Empowering abilities: Benefits of plyometric exercise for kids with additional needs

Dr Laura Finney - ClinSci, PhD, MSc, BEng Group Clinical Research Director by Dr Laura Finney - ClinSci, PhD, MSc, BEng Group Clinical Research Director Additional Needs

Dr Laura Finney - ClinSci, PhD, MSc, BEng Group Clinical Research Director

Dr Laura Finney - ClinSci, PhD, MSc, BEng Group Clinical Research Director

Empowering abilities: Benefits of plyometric exercise for kids with additional needs

We’ve all heard about the benefits of aerobic exercise and strength training, CrossFit and interval workouts, but are you aware of the payback for plyometric exercises?

What are plyometrics?

Plyometric training is a form of exercise which involves rapid contraction and extension of muscles, with the aim of developing strength, power, and muscle control. They usually involve very quick explosive movements with the primary goal being to improve the efficiency of the neuromuscular system (the interconnected nervous system and muscular system, and taking advantage of the elasticity of muscles and tendons to improve the effectiveness of the stretch-shorten cycle.

What is a stretch-shorten cycle?

The stretch-shorten cycle is a common muscle action whereby the muscle rapidly lengthens (eccentric contraction) in a controlled manner, followed by fast powerful shortening (concentric contraction). Think of doing a regular bench press, if there is poor concentric control then the weightlifter will be wobbly as they push the weight away from their chest. Equally if someone has poor eccentric control, then during a bicep curl they will be shaky as they lower the weight down. Clearly the heavier the weight the more likely that poor control becomes evident and it’s the same for children.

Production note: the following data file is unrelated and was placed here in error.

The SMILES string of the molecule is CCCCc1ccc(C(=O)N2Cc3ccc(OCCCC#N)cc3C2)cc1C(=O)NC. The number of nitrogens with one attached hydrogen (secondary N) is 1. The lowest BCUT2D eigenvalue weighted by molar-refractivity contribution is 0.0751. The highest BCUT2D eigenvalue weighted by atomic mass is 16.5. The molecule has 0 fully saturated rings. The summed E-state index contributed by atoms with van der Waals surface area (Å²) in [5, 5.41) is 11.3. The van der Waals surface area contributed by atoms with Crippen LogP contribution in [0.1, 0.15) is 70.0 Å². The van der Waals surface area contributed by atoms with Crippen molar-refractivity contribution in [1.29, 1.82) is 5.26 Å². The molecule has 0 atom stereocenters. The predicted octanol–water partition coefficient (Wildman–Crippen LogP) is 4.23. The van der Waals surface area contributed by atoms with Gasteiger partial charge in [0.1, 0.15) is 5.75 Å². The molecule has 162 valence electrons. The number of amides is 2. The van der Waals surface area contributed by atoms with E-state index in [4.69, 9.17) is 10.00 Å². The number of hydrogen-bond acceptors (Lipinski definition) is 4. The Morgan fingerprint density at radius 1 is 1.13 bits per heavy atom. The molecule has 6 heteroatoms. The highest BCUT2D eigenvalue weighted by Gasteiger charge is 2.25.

Plyometric exercises offer numerous benefits for children facing mobility challenges:

Enhanced bone density: contrary to perceived opinion, bones are not static but are dynamic tissues, constantly reshaping and remodelling depending on the forces that they experience. Plyometric exercises stimulate bone growth and bone density which is particularly beneficial for children with reduced mobility where weight-bearing activities are generally less frequent and less varied.

Improved strength and coordination: As plyometric exercises involve rapid muscle contractions; they develop muscle strength and muscle control. Greater control will have enormous impact on everyday function, improving independence in daily life.

Increased cardiovascular fitness: like any physically demanding activity, plyometric training will promote heart health and endurance. This is especially beneficial in improving stamina and energy levels of children with additional needs who have less opportunities to exercise.

Plyometrics can be incorporated into many everyday activities and here are examples of some adapted exercises:

Seated jumping jacks: while seated, have your child perform modified jumping jacks, trying to control their leg and arm movements. Use resistance bands to increase the effort.

Bounding: when in their walking frame, encourage your child to perform large, exaggerated strides, with powerful push offs. The bigger the stride the better.

Box/kerb/sidewalk jumps: Assist your child in jumping up and down, or down off a small height. It’s perfectly ok if you are supporting some or most of their weight so long as they are partially weightbearing and trying to react to the jump. If there are puddles on the ground, then it’s going to be even more fun.

Balloon taps: tie a balloon to a string and encourage tapping or boxing. Work on speed and co-ordination.

Medicine (or any heavy weight) ball throws: the bigger the object, the easier it is to catch. You could start with rolling it on a table or tray and encourage quick movements to push or catch the object.

Parents often seek new ways to enhance their child’s development and plyometrics give you another tool in your toolbox. Participating in a group exercise in a supportive environment will provide opportunities for social interaction for both you and your child. You know your child best so tailor the exercises to their needs and incorporate them into their daily activities, and of course if it’s not fun, it’s not going to work.

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